Doing Church in a Pandemic

Church Decorated for Easter 2019

I've been around for a few years, well more than a few.  Over six-plus decades of life, I've been in church. I was essentially born into the church. I grew up in the church, and never really looked back. Sure, I've been part of a variety of Christian traditions, but church has been at the center of my life. I studied ministry in college, went to seminary, got ordained (back in 1985), earned a Ph.D. in theology, and for the past two decades, I've served as the pastor of three different churches. Never in all my years of life or of ministry have I seen something like this moment. It's not something they teach in seminary, nor would you expect them to. Yes, churches face moments of crisis, but nothing like this, at least not with any regularity.

So how do you do church when you can't meet for worship, for study groups, or for fellowship? Large congregations that have a robust digital presence have certain advantages in that they probably have staff members focused on tech issues and can create online events in ways most of our smaller congregations cannot. We're trying to be creative, but that's not easy. We could make use of more professionally developed resources, but my sense is that the members of our congregations want to see the familiar face of their pastor, not some possibly famous preacher they have no personal relationship with. We may not be able to put on a presentation with the same level of professional quality, but we can make ourselves available to our people. That is what many of us are doing.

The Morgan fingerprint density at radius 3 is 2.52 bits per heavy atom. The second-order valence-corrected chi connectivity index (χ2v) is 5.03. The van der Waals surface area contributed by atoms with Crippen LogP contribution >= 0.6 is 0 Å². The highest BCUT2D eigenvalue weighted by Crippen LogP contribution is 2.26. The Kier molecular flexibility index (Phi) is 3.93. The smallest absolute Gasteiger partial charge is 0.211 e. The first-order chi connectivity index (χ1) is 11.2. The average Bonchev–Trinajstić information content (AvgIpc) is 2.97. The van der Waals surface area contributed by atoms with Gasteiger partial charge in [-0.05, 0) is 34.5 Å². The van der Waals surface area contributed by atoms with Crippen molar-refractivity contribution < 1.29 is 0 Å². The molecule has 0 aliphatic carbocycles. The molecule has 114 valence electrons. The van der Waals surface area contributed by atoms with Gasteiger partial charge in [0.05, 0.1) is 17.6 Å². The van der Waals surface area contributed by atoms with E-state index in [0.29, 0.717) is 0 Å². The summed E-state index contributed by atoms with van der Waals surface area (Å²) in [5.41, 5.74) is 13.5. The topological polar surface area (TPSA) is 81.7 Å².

I've been watching with great interest my colleagues discuss their attempts to be the church at this moment. We're trying all kinds of things, and not everything works. This is a constant learning experience. What we did this past Sunday might need to be redone this coming Sunday. And, what about Easter? How do recreate the pageantry of Easter? 

One thing I do know is that churches are resilient. Not every church survives difficult times, but most do, even small ones. They do so because the people demonstrate grit but also a great deal of faith in God and in themselves. One thing I've already noticed as I've begun to call around to my older members, who value their fellowship with one another deeply, that they are already calling each other, keeping in touch with each other. They didn't wait for the pastor to encourage it, though I've done that! They care about each other. It's why small churches are resilient.

I'm nearing the end of my ministerial life (as a full-time pastor), so hopefully, I'll never see something like this again before I retire. Hopefully, the same is true for my younger colleagues. But, whether we ever experience something like this again, I expect we will learn much about ourselves. This is true of clergy. It's true of faith communities, large and small. Once the dust clears, we can start to tell our stories. Right now we're probably feeling overwhelmed, but this will pass. I'm not sure when it will pass, but it will. In the meantime, we can stand on the promises of God.  We might want to begin telling our stories, even now, while we're in the midst of the crisis moment, lest we forget.


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